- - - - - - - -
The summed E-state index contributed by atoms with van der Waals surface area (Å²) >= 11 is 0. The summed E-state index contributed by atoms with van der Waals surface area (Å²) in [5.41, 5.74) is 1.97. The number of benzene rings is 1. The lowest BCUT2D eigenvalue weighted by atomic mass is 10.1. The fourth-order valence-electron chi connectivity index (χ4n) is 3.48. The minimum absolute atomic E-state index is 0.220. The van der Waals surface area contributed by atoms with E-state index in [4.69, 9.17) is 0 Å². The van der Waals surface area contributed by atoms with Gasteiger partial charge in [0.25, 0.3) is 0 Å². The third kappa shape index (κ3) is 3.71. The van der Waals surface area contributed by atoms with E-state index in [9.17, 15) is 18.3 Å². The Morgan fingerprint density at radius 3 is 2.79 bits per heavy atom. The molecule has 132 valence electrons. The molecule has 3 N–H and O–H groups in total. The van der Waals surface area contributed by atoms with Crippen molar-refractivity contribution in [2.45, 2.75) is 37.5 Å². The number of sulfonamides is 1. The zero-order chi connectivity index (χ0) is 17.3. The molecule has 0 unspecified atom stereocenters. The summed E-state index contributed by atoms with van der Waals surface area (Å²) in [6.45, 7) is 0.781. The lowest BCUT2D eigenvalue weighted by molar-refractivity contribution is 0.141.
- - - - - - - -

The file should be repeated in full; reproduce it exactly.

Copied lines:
The summed E-state index contributed by atoms with van der Waals surface area (Å²) >= 11 is 0. The summed E-state index contributed by atoms with van der Waals surface area (Å²) in [5.41, 5.74) is 1.97. The number of benzene rings is 1. The lowest BCUT2D eigenvalue weighted by atomic mass is 10.1. The fourth-order valence-electron chi connectivity index (χ4n) is 3.48. The minimum absolute atomic E-state index is 0.220. The van der Waals surface area contributed by atoms with E-state index in [4.69, 9.17) is 0 Å². The van der Waals surface area contributed by atoms with Gasteiger partial charge in [0.25, 0.3) is 0 Å². The third kappa shape index (κ3) is 3.71. The van der Waals surface area contributed by atoms with E-state index in [9.17, 15) is 18.3 Å². The Morgan fingerprint density at radius 3 is 2.79 bits per heavy atom. The molecule has 132 valence electrons. The molecule has 3 N–H and O–H groups in total. The van der Waals surface area contributed by atoms with Crippen molar-refractivity contribution in [2.45, 2.75) is 37.5 Å². The number of sulfonamides is 1. The zero-order chi connectivity index (χ0) is 17.3. The molecule has 0 unspecified atom stereocenters. The summed E-state index contributed by atoms with van der Waals surface area (Å²) in [6.45, 7) is 0.781. The lowest BCUT2D eigenvalue weighted by molar-refractivity contribution is 0.141.